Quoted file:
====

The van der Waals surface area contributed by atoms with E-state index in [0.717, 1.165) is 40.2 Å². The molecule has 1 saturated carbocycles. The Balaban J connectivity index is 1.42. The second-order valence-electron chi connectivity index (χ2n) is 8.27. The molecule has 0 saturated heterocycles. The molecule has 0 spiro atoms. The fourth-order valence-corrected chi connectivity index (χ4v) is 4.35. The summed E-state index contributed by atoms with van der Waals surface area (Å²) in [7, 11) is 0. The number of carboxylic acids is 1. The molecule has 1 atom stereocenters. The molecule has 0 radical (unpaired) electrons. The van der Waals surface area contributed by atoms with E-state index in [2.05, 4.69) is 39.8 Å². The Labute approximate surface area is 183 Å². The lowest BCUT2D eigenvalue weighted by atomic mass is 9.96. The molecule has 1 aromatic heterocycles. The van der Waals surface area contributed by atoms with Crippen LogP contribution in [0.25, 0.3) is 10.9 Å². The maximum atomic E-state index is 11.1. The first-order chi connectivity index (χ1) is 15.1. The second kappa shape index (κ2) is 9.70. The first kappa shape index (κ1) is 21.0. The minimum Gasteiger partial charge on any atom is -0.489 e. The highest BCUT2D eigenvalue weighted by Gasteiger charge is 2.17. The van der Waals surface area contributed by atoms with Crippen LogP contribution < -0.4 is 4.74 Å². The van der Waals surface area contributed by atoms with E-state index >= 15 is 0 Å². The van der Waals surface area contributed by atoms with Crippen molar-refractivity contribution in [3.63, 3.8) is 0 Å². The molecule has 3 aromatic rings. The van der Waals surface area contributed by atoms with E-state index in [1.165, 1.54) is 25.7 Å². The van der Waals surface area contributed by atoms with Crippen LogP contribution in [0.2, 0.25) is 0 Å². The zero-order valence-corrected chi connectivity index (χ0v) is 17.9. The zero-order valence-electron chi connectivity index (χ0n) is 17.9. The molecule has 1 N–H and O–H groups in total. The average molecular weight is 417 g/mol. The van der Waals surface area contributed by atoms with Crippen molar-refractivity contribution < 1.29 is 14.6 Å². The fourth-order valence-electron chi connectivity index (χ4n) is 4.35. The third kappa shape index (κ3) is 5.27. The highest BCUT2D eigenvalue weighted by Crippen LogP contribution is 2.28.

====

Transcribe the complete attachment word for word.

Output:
The van der Waals surface area contributed by atoms with E-state index in [0.717, 1.165) is 40.2 Å². The molecule has 1 saturated carbocycles. The Balaban J connectivity index is 1.42. The second-order valence-electron chi connectivity index (χ2n) is 8.27. The molecule has 0 saturated heterocycles. The molecule has 0 spiro atoms. The fourth-order valence-corrected chi connectivity index (χ4v) is 4.35. The summed E-state index contributed by atoms with van der Waals surface area (Å²) in [7, 11) is 0. The number of carboxylic acids is 1. The molecule has 1 atom stereocenters. The molecule has 0 radical (unpaired) electrons. The van der Waals surface area contributed by atoms with E-state index in [2.05, 4.69) is 39.8 Å². The Labute approximate surface area is 183 Å². The lowest BCUT2D eigenvalue weighted by atomic mass is 9.96. The molecule has 1 aromatic heterocycles. The van der Waals surface area contributed by atoms with Crippen LogP contribution in [0.25, 0.3) is 10.9 Å². The maximum atomic E-state index is 11.1. The first-order chi connectivity index (χ1) is 15.1. The second kappa shape index (κ2) is 9.70. The first kappa shape index (κ1) is 21.0. The minimum Gasteiger partial charge on any atom is -0.489 e. The highest BCUT2D eigenvalue weighted by Gasteiger charge is 2.17. The van der Waals surface area contributed by atoms with Crippen LogP contribution < -0.4 is 4.74 Å². The van der Waals surface area contributed by atoms with E-state index >= 15 is 0 Å². The van der Waals surface area contributed by atoms with Crippen molar-refractivity contribution in [3.63, 3.8) is 0 Å². The molecule has 3 aromatic rings. The van der Waals surface area contributed by atoms with E-state index in [1.165, 1.54) is 25.7 Å². The van der Waals surface area contributed by atoms with Crippen LogP contribution in [0.2, 0.25) is 0 Å². The zero-order valence-corrected chi connectivity index (χ0v) is 17.9. The zero-order valence-electron chi connectivity index (χ0n) is 17.9. The molecule has 1 N–H and O–H groups in total. The average molecular weight is 417 g/mol. The van der Waals surface area contributed by atoms with Crippen molar-refractivity contribution < 1.29 is 14.6 Å². The fourth-order valence-electron chi connectivity index (χ4n) is 4.35. The third kappa shape index (κ3) is 5.27. The highest BCUT2D eigenvalue weighted by Crippen LogP contribution is 2.28.